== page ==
This is because the local currency is more common than your U.S. dollar is in that country, and therefore it’s cheaper to buy there. Meanwhile, your U.S. dollars are worth more in a foreign country because it’s a less common currency. Therefore, you will get more local money for your U.S. dollars.

Banque de France, the central bank of France, showed that on Sept. 19, the euro-to-USD exchange rate was 1:1.1667. That means it would cost you $1,167 to get 1,000 euros in France, excluding fees, which is less than you would pay for the same amount of euros at a major U.S. bank.

What to do with your leftover currency after your trip

Try to use up the foreign currency before you return to the U.S. If you have leftovers after your international trip, there are several ways to handle it.

Sell it back to your bank or Travelex

Banks and Travelex will buy the major foreign currencies; but they may not be able to purchase some foreign currencies, such as Argentinian pesos (ARS) Cuban pesos (CUP) at Travelex.

The big caveat here is that you will inevitably lose money by returning the foreign currency. The banks and Travelex make money from the difference between the purchase and sale of foreign currency. The rate they would offer for buying foreign currency from you is always lower than their selling rate

For example, Chase would buy 1,000 euros for $1,085 on Sept. 19, whereas it sold 1,000 euros for $1,251. Travelex would buy 1,000 euros for $1,020 that day. But if you wanted to buy the same amount of euros from a kiosk, the cost would be $1,370.

On top of that, additional fees may be attached to your sale. Citi, for instance, charges $5 if you exchange less than $1,000. Travelex bureaus don’t charge a service fee when you return your foreign currency. However, if you choose to send your leftover currency in the mail, a $5 fee will be deducted from your final proceeds and a delivery fee may also apply.

Keep it

You will be better off keeping the leftover currency: you’ve already bought it with extra cost, and selling it at a cheaper price means you will lose even more money. Why not save the hassle and save it for your next trip?

Sell it to friends and family

Ask your friend, family and neighbors whether they have international travel plans. If they will make a trip to the country you have visited, offering to sell them the local currency at a better rate than what banks provide.

Donate it

You can donate your leftovers after you finish your vacation — brighten up someone else’s day.

On many American Airlines international flights, flight attendants pass around to collect unused currencies from travelers as donations to UNICEF “Change for Good” charity program.

“Change for Good” charity donation barrels are also available at 10 international airports. As you walk around the airport, look out for those barrels to drop your leftover currency.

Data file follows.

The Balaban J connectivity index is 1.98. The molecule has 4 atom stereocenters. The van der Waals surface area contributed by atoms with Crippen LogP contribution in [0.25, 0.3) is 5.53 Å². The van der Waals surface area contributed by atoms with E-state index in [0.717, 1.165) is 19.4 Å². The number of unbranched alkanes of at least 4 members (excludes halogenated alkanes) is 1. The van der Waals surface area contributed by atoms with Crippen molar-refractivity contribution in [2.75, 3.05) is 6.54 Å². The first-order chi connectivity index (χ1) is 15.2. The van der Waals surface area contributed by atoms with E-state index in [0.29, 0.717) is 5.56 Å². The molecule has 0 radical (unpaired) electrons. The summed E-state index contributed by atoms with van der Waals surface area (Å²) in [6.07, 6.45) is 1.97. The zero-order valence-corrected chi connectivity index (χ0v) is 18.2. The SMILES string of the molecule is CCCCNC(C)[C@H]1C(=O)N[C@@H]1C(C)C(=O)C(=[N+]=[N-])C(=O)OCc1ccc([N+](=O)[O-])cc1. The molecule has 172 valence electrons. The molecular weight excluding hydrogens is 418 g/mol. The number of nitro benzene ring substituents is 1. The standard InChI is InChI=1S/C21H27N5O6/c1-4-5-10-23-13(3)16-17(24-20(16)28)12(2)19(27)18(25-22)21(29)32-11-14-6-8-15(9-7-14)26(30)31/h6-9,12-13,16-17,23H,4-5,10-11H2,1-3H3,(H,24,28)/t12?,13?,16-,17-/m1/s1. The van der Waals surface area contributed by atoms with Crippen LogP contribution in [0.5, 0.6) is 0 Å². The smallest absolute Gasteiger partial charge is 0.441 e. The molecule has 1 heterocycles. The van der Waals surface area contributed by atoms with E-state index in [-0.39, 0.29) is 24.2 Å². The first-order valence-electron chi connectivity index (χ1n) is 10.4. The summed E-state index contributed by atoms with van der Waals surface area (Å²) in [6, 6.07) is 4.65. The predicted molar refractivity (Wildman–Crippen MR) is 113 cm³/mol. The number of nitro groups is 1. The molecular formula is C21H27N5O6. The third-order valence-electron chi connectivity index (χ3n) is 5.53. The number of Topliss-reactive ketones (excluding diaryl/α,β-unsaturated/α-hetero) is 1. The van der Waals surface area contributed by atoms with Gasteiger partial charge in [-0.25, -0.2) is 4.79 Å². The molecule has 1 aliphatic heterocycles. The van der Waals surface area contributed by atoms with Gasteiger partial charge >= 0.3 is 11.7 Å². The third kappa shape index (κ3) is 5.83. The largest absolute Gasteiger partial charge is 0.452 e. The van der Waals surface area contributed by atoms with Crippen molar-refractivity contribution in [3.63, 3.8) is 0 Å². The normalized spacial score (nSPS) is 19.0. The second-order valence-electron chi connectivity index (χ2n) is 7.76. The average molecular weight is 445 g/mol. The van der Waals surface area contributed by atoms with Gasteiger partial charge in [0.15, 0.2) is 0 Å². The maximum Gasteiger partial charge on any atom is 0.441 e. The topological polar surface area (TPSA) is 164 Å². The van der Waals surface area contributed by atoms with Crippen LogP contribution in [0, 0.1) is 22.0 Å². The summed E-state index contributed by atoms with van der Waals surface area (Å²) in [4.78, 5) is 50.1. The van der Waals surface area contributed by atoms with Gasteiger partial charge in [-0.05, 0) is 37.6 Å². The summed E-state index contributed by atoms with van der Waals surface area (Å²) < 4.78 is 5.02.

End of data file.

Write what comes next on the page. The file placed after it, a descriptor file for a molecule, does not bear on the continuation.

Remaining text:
If you were not able to donate your foreign currency on a flight or at an airport, you can still support the cause by sending your money to:

UNICEF USA
ATTN: Change for Good Program
125 Maiden Lane
New York, NY 10038

Key takeaway

International travel is expensive already. Finding an affordable way to exchange foreign currency can save you some money. For that, you want to look for the option with the most competitive rate and avoid extra fees. When you are on your foreign trip, use a credit card that carries no foreign transaction fees as often as possible. As far as cash goes, the best way to access foreign currency to withdraw money at an ATM using a debit card that doesn’t charge out-of-network ATM fees or foreign transaction fees when you are on the ground. If you need a small sum of cash on hand before traveling, your local bank would be your best option. Ordering foreign currency online can be convenient, but mind the delivery fee that may apply. Our last piece of advice: Avoid airport or hotel exchange kiosks whenever possible.

Advertiser Disclosure: The products that appear on this site may be from companies from which MagnifyMoney receives compensation. This compensation may impact how and where products appear on this site (including, for example, the order in which they appear). MagnifyMoney does not include all financial institutions or all products offered available in the marketplace.

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Resources for Repairing Your Home After Hurricane Florence

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Hurricane Florence aftermath
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Many homeowners are beginning to make repairs after Hurricane Florence’s devastating crawl across the Carolinas and Virginia in September 2018.

According to real estate data provider CoreLogic, the storm affected 624,000 homes, the vast majority unprotected by flood insurance. Standard homeowners and renters insurance policies do not cover damage from storm surges and other flooding. That requires a separate policy, typically purchased from the U.S. government, but consulting and actuarial firm Milliman said fewer than 10% of homeowners in the Carolinas had such coverage.